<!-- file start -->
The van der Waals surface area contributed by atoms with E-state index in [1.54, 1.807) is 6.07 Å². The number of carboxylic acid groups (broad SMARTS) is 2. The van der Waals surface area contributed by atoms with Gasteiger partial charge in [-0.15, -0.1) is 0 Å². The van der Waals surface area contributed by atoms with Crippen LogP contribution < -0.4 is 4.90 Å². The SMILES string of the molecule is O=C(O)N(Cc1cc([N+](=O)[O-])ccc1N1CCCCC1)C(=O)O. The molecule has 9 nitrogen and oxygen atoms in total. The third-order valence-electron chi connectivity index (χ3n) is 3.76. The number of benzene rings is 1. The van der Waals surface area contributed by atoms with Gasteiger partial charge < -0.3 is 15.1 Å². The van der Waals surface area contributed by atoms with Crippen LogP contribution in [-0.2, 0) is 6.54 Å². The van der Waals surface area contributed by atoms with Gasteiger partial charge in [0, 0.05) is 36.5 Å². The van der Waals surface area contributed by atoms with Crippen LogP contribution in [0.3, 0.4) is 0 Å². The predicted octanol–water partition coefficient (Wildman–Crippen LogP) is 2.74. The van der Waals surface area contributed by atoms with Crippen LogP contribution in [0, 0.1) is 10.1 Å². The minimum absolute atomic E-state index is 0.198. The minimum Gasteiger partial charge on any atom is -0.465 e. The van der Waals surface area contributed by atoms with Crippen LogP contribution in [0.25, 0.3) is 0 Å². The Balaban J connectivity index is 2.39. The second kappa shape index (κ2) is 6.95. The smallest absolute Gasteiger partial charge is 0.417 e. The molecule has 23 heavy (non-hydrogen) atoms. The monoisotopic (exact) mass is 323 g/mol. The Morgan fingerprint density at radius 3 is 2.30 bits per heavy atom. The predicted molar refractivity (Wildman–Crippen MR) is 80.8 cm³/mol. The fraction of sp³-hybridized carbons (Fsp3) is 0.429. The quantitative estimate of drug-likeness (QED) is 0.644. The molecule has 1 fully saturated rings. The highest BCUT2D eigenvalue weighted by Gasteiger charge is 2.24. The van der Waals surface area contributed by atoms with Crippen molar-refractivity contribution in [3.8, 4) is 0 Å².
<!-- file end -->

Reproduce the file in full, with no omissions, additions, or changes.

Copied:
The van der Waals surface area contributed by atoms with E-state index in [1.54, 1.807) is 6.07 Å². The number of carboxylic acid groups (broad SMARTS) is 2. The van der Waals surface area contributed by atoms with Gasteiger partial charge in [-0.15, -0.1) is 0 Å². The van der Waals surface area contributed by atoms with Crippen LogP contribution < -0.4 is 4.90 Å². The SMILES string of the molecule is O=C(O)N(Cc1cc([N+](=O)[O-])ccc1N1CCCCC1)C(=O)O. The molecule has 9 nitrogen and oxygen atoms in total. The third-order valence-electron chi connectivity index (χ3n) is 3.76. The number of benzene rings is 1. The van der Waals surface area contributed by atoms with Gasteiger partial charge < -0.3 is 15.1 Å². The van der Waals surface area contributed by atoms with Crippen LogP contribution in [-0.2, 0) is 6.54 Å². The van der Waals surface area contributed by atoms with Gasteiger partial charge in [0, 0.05) is 36.5 Å². The van der Waals surface area contributed by atoms with Crippen LogP contribution in [0.3, 0.4) is 0 Å². The predicted octanol–water partition coefficient (Wildman–Crippen LogP) is 2.74. The van der Waals surface area contributed by atoms with Crippen LogP contribution in [0, 0.1) is 10.1 Å². The minimum absolute atomic E-state index is 0.198. The minimum Gasteiger partial charge on any atom is -0.465 e. The van der Waals surface area contributed by atoms with Crippen LogP contribution in [0.25, 0.3) is 0 Å². The Balaban J connectivity index is 2.39. The second kappa shape index (κ2) is 6.95. The smallest absolute Gasteiger partial charge is 0.417 e. The molecule has 23 heavy (non-hydrogen) atoms. The monoisotopic (exact) mass is 323 g/mol. The Morgan fingerprint density at radius 3 is 2.30 bits per heavy atom. The predicted molar refractivity (Wildman–Crippen MR) is 80.8 cm³/mol. The fraction of sp³-hybridized carbons (Fsp3) is 0.429. The quantitative estimate of drug-likeness (QED) is 0.644. The molecule has 1 fully saturated rings. The highest BCUT2D eigenvalue weighted by Gasteiger charge is 2.24. The van der Waals surface area contributed by atoms with Crippen molar-refractivity contribution in [3.8, 4) is 0 Å².